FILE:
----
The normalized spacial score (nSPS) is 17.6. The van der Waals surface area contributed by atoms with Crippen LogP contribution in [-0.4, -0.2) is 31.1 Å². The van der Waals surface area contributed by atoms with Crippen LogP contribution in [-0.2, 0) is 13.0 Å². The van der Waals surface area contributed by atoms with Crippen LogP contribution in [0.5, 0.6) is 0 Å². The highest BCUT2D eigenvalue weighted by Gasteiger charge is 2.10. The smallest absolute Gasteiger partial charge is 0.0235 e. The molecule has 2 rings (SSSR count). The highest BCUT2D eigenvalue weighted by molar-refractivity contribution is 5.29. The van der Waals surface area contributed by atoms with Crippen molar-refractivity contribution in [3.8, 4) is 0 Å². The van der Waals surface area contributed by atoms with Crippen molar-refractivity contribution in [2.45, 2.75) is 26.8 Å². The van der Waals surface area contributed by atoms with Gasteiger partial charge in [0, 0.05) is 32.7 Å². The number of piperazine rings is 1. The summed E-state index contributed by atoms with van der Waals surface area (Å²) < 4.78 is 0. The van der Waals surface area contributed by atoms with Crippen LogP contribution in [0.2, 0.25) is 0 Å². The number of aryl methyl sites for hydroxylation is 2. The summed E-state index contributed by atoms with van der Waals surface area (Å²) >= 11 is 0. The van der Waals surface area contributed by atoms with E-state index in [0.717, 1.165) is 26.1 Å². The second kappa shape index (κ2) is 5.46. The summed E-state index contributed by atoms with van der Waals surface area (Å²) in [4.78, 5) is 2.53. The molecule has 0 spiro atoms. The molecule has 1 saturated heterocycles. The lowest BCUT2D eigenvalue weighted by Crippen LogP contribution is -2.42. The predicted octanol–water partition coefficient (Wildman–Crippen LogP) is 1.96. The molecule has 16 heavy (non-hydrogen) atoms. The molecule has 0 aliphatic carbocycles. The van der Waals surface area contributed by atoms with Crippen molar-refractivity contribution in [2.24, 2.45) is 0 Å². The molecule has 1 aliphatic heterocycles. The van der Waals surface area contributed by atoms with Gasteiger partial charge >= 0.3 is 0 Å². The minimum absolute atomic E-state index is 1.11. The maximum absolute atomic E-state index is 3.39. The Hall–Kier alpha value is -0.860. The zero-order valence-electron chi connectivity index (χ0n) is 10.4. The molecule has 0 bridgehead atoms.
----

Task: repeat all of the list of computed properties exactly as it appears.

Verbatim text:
The normalized spacial score (nSPS) is 17.6. The van der Waals surface area contributed by atoms with Crippen LogP contribution in [-0.4, -0.2) is 31.1 Å². The van der Waals surface area contributed by atoms with Crippen LogP contribution in [-0.2, 0) is 13.0 Å². The van der Waals surface area contributed by atoms with Crippen LogP contribution in [0.5, 0.6) is 0 Å². The highest BCUT2D eigenvalue weighted by Gasteiger charge is 2.10. The smallest absolute Gasteiger partial charge is 0.0235 e. The molecule has 2 rings (SSSR count). The highest BCUT2D eigenvalue weighted by molar-refractivity contribution is 5.29. The van der Waals surface area contributed by atoms with Crippen molar-refractivity contribution in [3.8, 4) is 0 Å². The van der Waals surface area contributed by atoms with Crippen molar-refractivity contribution in [2.45, 2.75) is 26.8 Å². The van der Waals surface area contributed by atoms with Gasteiger partial charge in [0, 0.05) is 32.7 Å². The number of piperazine rings is 1. The summed E-state index contributed by atoms with van der Waals surface area (Å²) < 4.78 is 0. The van der Waals surface area contributed by atoms with Crippen LogP contribution in [0.2, 0.25) is 0 Å². The number of aryl methyl sites for hydroxylation is 2. The summed E-state index contributed by atoms with van der Waals surface area (Å²) >= 11 is 0. The van der Waals surface area contributed by atoms with E-state index in [0.717, 1.165) is 26.1 Å². The second kappa shape index (κ2) is 5.46. The summed E-state index contributed by atoms with van der Waals surface area (Å²) in [4.78, 5) is 2.53. The molecule has 0 spiro atoms. The molecule has 1 saturated heterocycles. The lowest BCUT2D eigenvalue weighted by Crippen LogP contribution is -2.42. The predicted octanol–water partition coefficient (Wildman–Crippen LogP) is 1.96. The molecule has 16 heavy (non-hydrogen) atoms. The molecule has 0 aliphatic carbocycles. The van der Waals surface area contributed by atoms with Crippen molar-refractivity contribution in [2.24, 2.45) is 0 Å². The molecule has 1 aliphatic heterocycles. The van der Waals surface area contributed by atoms with Gasteiger partial charge >= 0.3 is 0 Å². The minimum absolute atomic E-state index is 1.11. The maximum absolute atomic E-state index is 3.39. The Hall–Kier alpha value is -0.860. The zero-order valence-electron chi connectivity index (χ0n) is 10.4. The molecule has 0 bridgehead atoms.